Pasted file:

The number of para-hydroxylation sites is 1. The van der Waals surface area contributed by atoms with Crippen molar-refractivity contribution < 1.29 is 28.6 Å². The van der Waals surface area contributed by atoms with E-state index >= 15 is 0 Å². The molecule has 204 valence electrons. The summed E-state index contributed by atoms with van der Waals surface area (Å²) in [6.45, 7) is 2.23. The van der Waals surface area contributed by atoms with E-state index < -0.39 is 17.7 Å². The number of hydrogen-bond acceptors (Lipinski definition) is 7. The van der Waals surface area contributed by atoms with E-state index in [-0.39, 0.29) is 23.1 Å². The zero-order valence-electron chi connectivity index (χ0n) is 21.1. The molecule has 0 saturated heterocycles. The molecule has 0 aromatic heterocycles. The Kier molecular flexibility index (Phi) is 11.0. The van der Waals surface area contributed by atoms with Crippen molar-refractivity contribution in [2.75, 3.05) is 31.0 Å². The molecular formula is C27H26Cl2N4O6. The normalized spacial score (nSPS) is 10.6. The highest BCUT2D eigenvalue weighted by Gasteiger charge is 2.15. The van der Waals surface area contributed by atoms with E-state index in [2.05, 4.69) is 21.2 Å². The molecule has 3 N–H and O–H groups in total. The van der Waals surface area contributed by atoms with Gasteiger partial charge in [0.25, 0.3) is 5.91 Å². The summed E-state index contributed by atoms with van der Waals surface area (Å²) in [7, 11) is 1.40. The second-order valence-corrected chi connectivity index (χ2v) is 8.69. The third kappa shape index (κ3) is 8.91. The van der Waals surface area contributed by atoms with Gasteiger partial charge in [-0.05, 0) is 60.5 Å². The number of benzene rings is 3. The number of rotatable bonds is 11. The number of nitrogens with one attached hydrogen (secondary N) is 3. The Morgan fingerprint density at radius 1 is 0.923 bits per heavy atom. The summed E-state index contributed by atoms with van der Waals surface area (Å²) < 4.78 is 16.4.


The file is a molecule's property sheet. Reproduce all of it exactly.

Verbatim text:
The number of para-hydroxylation sites is 1. The van der Waals surface area contributed by atoms with Crippen molar-refractivity contribution < 1.29 is 28.6 Å². The van der Waals surface area contributed by atoms with E-state index >= 15 is 0 Å². The molecule has 204 valence electrons. The summed E-state index contributed by atoms with van der Waals surface area (Å²) in [6.45, 7) is 2.23. The van der Waals surface area contributed by atoms with E-state index < -0.39 is 17.7 Å². The number of hydrogen-bond acceptors (Lipinski definition) is 7. The van der Waals surface area contributed by atoms with E-state index in [-0.39, 0.29) is 23.1 Å². The zero-order valence-electron chi connectivity index (χ0n) is 21.1. The molecule has 0 saturated heterocycles. The molecule has 0 aromatic heterocycles. The Kier molecular flexibility index (Phi) is 11.0. The van der Waals surface area contributed by atoms with Crippen molar-refractivity contribution in [2.75, 3.05) is 31.0 Å². The molecular formula is C27H26Cl2N4O6. The normalized spacial score (nSPS) is 10.6. The highest BCUT2D eigenvalue weighted by Gasteiger charge is 2.15. The van der Waals surface area contributed by atoms with E-state index in [2.05, 4.69) is 21.2 Å². The molecule has 3 N–H and O–H groups in total. The van der Waals surface area contributed by atoms with Gasteiger partial charge in [0.25, 0.3) is 5.91 Å². The summed E-state index contributed by atoms with van der Waals surface area (Å²) in [7, 11) is 1.40. The second-order valence-corrected chi connectivity index (χ2v) is 8.69. The third kappa shape index (κ3) is 8.91. The van der Waals surface area contributed by atoms with Gasteiger partial charge in [-0.05, 0) is 60.5 Å². The number of benzene rings is 3. The number of rotatable bonds is 11. The number of nitrogens with one attached hydrogen (secondary N) is 3. The Morgan fingerprint density at radius 1 is 0.923 bits per heavy atom. The summed E-state index contributed by atoms with van der Waals surface area (Å²) < 4.78 is 16.4.